Western review: once upon a time in modern-day eastern Europe

Valeska Grisebach’s stunning existential study of masculinity tips its hat to classic genre cinema even as it casts an extraordinary troupe of non-professional actors as its grizzled migrant construction workers in a foreign land.

☞ Western screens at the BFI London Film Festival on Saturday 7 and Sunday 8 October.

Giovanni Marchini Camia
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Meinhard Neumann as wandering Germany construction worker Meinhard

Meinhard Neumann as wandering Germany construction worker Meinhard

Although Valeska Grisebach is regularly slotted into the loose cohort of filmmakers contentiously designated as the Berlin School, her discreetly radical brand of realism is unlike that practised by her peers. Working exclusively with non-professional actors and eschewing overt stylisation, Grisebach crafts piercing human portraits that, while rooted in a specific milieu, transcend documentary verisimilitude and social commentary to probe existential concerns with universal resonance. The major update she brings to Western, her third feature (separated from its predecessor Longing by an 11-year gap), is a sly incorporation of tropes and iconography drawn from classic westerns.

Western’s modern-day cowboys might be travelling east, but in contrast to anti- or acid westerns, Grisebach’s genre appropriation doesn’t represent an act of subversion. Her characters, German construction workers on assignment in a remote corner of the Bulgarian countryside, are driven to distant lands by the same desires as the heroes of the Old West – a quest for money and personal glory that belies existential unrest – and once there they must also contend with a hostile native population as well as their own macho urges, which erupt into rivalries over women and alpha status. Rather than condemn these impulses or use them to expose the corruption of a larger socio-political context, Grisebach strips them of all sensationalism, presenting them as inherent, though by no means exclusive, facets of masculinity. It’s accepted that there’s a dearth of complex female characters in cinema; Western demonstrates how rare it is to find genuine complexity in male characterisations as well.

Western (Valeska Grisebach, 2017)

The film takes its time excavating the depths of its rootless and enigmatic protagonist Meinhard, who emerges from behind the horizon in the opening shot carrying all his possessions in a plastic bag. Through his largely taciturn observation of his workmates’ often contemptible behaviour and a piecemeal disclosure of significant events from his past – a spell in the French Foreign Legion, the likely crime-related death of his brother – an undercurrent of pain, longing and vulnerability is gradually revealed beneath his stoic, hardened exterior.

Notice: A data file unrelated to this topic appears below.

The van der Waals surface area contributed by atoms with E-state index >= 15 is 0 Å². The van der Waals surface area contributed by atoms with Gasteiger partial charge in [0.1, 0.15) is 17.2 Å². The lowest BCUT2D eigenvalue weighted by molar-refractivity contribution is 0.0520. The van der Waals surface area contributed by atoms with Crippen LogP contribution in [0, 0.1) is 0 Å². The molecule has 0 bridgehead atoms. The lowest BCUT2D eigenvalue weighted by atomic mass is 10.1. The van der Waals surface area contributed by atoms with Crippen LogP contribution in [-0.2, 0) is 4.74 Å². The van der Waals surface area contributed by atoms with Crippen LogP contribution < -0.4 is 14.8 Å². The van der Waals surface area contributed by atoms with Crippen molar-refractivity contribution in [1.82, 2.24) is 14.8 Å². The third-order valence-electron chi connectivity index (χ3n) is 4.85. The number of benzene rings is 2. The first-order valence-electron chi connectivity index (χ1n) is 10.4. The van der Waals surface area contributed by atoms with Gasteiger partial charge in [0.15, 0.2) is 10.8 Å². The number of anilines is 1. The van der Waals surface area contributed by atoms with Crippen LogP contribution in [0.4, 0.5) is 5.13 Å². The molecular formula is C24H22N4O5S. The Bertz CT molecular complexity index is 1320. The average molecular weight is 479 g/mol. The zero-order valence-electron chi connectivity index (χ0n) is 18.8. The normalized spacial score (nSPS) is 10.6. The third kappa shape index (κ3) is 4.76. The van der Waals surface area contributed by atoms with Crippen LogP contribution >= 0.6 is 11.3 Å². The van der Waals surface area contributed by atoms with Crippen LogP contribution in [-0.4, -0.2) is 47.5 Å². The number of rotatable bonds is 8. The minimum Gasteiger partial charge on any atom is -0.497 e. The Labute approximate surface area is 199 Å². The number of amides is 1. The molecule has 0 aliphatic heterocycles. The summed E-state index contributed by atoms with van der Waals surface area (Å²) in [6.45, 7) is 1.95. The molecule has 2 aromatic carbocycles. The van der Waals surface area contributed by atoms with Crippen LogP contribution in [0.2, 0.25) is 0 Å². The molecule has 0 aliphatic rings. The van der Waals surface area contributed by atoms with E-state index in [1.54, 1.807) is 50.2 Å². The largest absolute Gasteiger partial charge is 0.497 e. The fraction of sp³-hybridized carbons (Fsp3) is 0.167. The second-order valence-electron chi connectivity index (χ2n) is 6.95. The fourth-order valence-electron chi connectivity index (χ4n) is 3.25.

It’s little surprise that to find the actor, Meinhard Neumann, Grisebach auditioned over 600 people. In addition to delivering a performance of extraordinary aptitude and range (something that is true of the entire cast), he also possesses an indelible, intensely emotive face. Much like Pedro Costa’s Ventura, he epitomises that quality unique to non-professional actors which renders them such assets in filmic explorations of the human spirit.

Cowboy builders… <span>Meinhard Neumann and fellow labourers</span>

Cowboy builders… Meinhard Neumann and fellow labourers

Although attuned to emotional hardship, Western is far from a miserable trudge. The film also luxuriates in the pleasures of adventure and discovery. When Meinhard takes a break from working in order to admire the pristine natural panorama that surrounds him, his satisfaction is palpable. Watching him as he sits in the sun and smokes a cigarette, taking in the majestic landscape, it’s difficult not to yearn for such a pure form of fulfilment.

The same is true of the intimate conviviality he is welcomed into by the men from the tiny nearby village once he manages to win their trust. Unable to communicate in a common language, this rapprochement is achieved through an accumulation of small amicable gestures, such as sharing a drink or helping unload a truck.

Grisebach’s vision is undeniably romantic, but never does she allow herself to slip into sentimentality. Free of affectation and distinguished by a generosity and sincerity exceedingly rare in cinema, Western’s poignant celebration of human resilience is nothing short of spectacular.

 

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